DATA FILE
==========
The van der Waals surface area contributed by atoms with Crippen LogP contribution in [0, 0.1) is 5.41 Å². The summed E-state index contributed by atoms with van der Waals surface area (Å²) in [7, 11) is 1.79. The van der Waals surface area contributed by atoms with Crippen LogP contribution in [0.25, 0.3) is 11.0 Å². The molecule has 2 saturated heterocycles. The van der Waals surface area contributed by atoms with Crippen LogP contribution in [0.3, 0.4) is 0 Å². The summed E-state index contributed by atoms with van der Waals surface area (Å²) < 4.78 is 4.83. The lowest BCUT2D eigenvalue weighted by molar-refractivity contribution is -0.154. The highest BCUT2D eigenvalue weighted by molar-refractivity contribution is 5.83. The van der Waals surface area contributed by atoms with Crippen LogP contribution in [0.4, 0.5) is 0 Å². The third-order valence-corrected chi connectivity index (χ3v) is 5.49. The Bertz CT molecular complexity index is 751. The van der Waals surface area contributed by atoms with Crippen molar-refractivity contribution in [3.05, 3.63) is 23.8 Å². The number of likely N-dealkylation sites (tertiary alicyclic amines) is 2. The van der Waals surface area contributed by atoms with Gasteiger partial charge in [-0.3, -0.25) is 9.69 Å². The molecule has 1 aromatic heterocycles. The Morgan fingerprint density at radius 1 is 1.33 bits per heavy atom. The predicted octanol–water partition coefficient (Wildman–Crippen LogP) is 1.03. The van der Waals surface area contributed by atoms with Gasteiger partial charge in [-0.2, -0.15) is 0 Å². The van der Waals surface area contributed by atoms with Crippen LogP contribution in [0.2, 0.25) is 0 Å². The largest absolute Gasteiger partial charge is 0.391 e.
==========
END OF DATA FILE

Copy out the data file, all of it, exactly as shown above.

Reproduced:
The van der Waals surface area contributed by atoms with Crippen LogP contribution in [0, 0.1) is 5.41 Å². The summed E-state index contributed by atoms with van der Waals surface area (Å²) in [7, 11) is 1.79. The van der Waals surface area contributed by atoms with Crippen LogP contribution in [0.25, 0.3) is 11.0 Å². The molecule has 2 saturated heterocycles. The van der Waals surface area contributed by atoms with Crippen LogP contribution in [0.3, 0.4) is 0 Å². The summed E-state index contributed by atoms with van der Waals surface area (Å²) < 4.78 is 4.83. The lowest BCUT2D eigenvalue weighted by molar-refractivity contribution is -0.154. The highest BCUT2D eigenvalue weighted by molar-refractivity contribution is 5.83. The van der Waals surface area contributed by atoms with Crippen LogP contribution in [0.4, 0.5) is 0 Å². The third-order valence-corrected chi connectivity index (χ3v) is 5.49. The Bertz CT molecular complexity index is 751. The van der Waals surface area contributed by atoms with Crippen molar-refractivity contribution in [3.05, 3.63) is 23.8 Å². The number of likely N-dealkylation sites (tertiary alicyclic amines) is 2. The van der Waals surface area contributed by atoms with Gasteiger partial charge in [-0.3, -0.25) is 9.69 Å². The molecule has 1 aromatic heterocycles. The Morgan fingerprint density at radius 1 is 1.33 bits per heavy atom. The predicted octanol–water partition coefficient (Wildman–Crippen LogP) is 1.03. The van der Waals surface area contributed by atoms with Gasteiger partial charge in [-0.2, -0.15) is 0 Å². The van der Waals surface area contributed by atoms with Crippen LogP contribution in [0.2, 0.25) is 0 Å². The largest absolute Gasteiger partial charge is 0.391 e.